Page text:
Rated: PG
Release Date: 11/22/2017
Production Company: Disney/Pixar

Anthony Gonzalez, Gael García Bernal, Benjamin Bratt, Renée Victor, Ana Ofelia Murguia, Alanna Ubach, Jaime Camil, Sofía Espinosa, Selene Luna and Edward James Olmos.

Directors: Lee Unkrich, Jason Katz, Matthew Aldrich and Adrian Molina. Producers: John Lasseter, Darla K. Anderson and Mary Alice Drumm. Cinematographers: Matt Aspbury and Danielle Feinberg.
By: Lana K. Wilson-Combs

There are glaring similarities to Disney/Pixar’s new animated movie, “Coco” and 20th Century Fox’s 2014 movie, “The Book of Life.” Both are steeped in Mexican culture and folklore particularly the Mexican-originated holiday, Dia de los Muertos (Day of the Dead).

However, in terms of sheer visuals and creativity, “Coco” wins hands down. Directed by Lee Unkrich (“Finding Nemo”) and Adrian Molina (“The Good Dinosaur”), “Coco” tells the story of 12-year-old Miguel (voiced by Anthony Gonzalez, “Dante’s Lunch”).

Miguel is a good, little boy from the town of Santa Cecilia. More than anything, Miguel, doesn’t want to work in the family’s shoemaking business. He longs to follow in the footsteps of his favorite singer, Ernesto de la Cruz (played wonderfully by Benjamin Bratt, TV’s “Star” and “Modern Family”), a real superstar of the movies and concert stage.

If only it were that simple for Miguel. It’s not that the kid doesn’t have the talent. He does. But, Miguel’s family-- particularly his great-great-grandmother Mama Imelda (Alanna Ubach, “Girlfriends’ Guide to Divorce”) --is completely against all music and singers. That’s because Miguel’s great-great-grandfather left Imelda and the family--which included little daughter Coco—to pursue a music career.

Miguel’s grandmother Abuelita (Renee Victor, TV’s “Major Crimes”) is standing her ground about the music thing and so Miguel is forced to decide between following his dream of musical stardom or turning his back on his family.

Well, boys will be boys. The inquisitive Miguel chooses the latter, well sort of.

Miguel and his trusty, sidekick Dante, a hairless and energetic, neighborhood Xolo dog take to the streets. Miguel learns about a long, lost family secret and an event known as Dia de los Muertos. It’s a night when ancestors can leave the “Land of the Dead” and secretly visit among those living but only if they have a photograph that’s placed among the honorable, family offering.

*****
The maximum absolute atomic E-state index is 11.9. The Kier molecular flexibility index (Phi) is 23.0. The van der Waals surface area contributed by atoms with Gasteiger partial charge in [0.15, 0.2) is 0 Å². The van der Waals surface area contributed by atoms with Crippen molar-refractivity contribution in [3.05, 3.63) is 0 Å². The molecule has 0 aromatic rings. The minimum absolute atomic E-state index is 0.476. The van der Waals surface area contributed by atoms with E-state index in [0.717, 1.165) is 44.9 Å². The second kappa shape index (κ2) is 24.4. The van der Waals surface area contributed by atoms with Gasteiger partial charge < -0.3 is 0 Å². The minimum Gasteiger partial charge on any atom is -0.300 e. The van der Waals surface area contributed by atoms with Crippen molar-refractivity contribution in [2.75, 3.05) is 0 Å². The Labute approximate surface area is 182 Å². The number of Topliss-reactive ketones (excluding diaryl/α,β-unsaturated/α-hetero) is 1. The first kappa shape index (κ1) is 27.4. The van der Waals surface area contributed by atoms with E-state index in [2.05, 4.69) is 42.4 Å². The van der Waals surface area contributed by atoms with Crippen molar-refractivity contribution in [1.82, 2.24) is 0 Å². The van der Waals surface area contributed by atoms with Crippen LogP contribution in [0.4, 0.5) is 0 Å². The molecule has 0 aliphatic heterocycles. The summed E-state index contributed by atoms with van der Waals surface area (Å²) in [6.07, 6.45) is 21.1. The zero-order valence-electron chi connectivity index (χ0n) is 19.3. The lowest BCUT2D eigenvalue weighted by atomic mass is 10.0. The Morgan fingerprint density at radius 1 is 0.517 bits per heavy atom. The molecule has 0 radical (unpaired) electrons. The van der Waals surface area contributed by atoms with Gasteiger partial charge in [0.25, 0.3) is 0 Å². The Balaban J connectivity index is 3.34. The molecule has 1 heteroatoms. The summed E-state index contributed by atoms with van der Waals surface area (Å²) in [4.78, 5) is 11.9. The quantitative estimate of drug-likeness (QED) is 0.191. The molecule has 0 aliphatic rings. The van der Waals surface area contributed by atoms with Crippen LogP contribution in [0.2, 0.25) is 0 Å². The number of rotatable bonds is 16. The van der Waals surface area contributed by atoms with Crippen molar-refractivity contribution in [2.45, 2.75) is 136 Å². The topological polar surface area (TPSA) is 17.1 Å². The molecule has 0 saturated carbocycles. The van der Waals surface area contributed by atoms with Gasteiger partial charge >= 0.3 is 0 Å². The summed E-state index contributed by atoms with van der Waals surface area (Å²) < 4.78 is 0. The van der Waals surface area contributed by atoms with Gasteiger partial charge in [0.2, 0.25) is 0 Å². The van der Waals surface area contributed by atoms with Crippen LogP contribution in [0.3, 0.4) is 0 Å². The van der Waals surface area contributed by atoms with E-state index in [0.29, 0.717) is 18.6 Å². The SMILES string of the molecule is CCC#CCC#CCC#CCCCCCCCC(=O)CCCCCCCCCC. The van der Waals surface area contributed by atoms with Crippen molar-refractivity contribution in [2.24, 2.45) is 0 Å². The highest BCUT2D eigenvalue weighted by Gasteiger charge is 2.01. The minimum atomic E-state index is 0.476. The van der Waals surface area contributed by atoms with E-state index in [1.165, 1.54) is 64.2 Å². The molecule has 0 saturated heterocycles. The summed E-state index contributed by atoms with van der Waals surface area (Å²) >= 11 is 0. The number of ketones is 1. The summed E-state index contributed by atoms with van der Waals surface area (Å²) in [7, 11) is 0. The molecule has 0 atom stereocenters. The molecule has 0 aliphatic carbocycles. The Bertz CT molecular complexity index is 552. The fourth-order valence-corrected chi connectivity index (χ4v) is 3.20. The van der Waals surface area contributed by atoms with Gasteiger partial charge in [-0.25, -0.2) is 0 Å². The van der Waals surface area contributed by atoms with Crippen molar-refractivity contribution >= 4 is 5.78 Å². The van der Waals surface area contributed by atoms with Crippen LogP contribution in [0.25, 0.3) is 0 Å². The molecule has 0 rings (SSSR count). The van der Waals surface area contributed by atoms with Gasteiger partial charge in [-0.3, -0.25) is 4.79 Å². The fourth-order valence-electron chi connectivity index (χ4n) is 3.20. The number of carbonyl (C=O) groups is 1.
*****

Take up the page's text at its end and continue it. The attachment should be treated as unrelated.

Miguel is soon part of this otherworldly realm. It’s literally a trip that results in him only being visible to the skeletons who have crossed over from the Land of the Dead and are taking part in the Dia de los Muertos celebrations.

To get back to his former self and other life, Miguel must get a blessing from Mama Imelda (Ubach). She will only grant it if he promises to put this musical foolishness behind him. If he doesn’t he’ll become a permanent, skeleton fixture.

Miguel still won’t give up his music and is bent on trying to find his great-great-grandfather who is surely out among the Land of the Dead. With the help of a stranger he meets named Hector (Gael Garcia Bernal, TV’s “Mozart in the Jungle”) it’s a race against time as they attempt to find the answers to break the spell.
In the process, Miguel discovers that there’s more to Hector than meets the eye.

“Coco” is a multi-layered, yet simplistic story that gets better as it rolls along. Little Miguel is the center attraction, but the film’s host of characters, particularly Mama Coco (Ana Ofelia Murguia, TV’s "Mozart in the Jungle”) and her startling revelation are equally fascinating.

The movie shifts from downright charming and funny to suspenseful at times, but rarely strays into dark territory.

“Coco” is filled with sweet and nifty little touches throughout that add to the film’s uniqueness and imaginative spirit.

Be sure to catch my movie talk segment on the Kitty O'Neal Show Fridays at 6:40 p.m. on radio station KFBK 1530 AM and 93.1 FM.

Check Out This Trailer For "COCO."

Lana K. Wilson-Combs is a member of the Broadcast Film Critics’ Association (BFCA), the Black Reel Awards Voting Academy and a Nominating Committee Voting Member for the NAACP Image Awards.


Brian's Song Title: Brian's Song
Year Released: 1971
Running Time: 90
Production Company: Screen Gems (Sony)
Director: Buzz Kulik
Director of Photography: Joseph F. Biroc
Screenwriter: Gale Sayers, Al Silverman and William Blinn
Author: Lana K. Wilson-Combs

REVIEW: This Review Reprinted In Honor Of Movie Critic Bill Gibron--May 14, 1961--May 11, 2018. Pictured Top Left.

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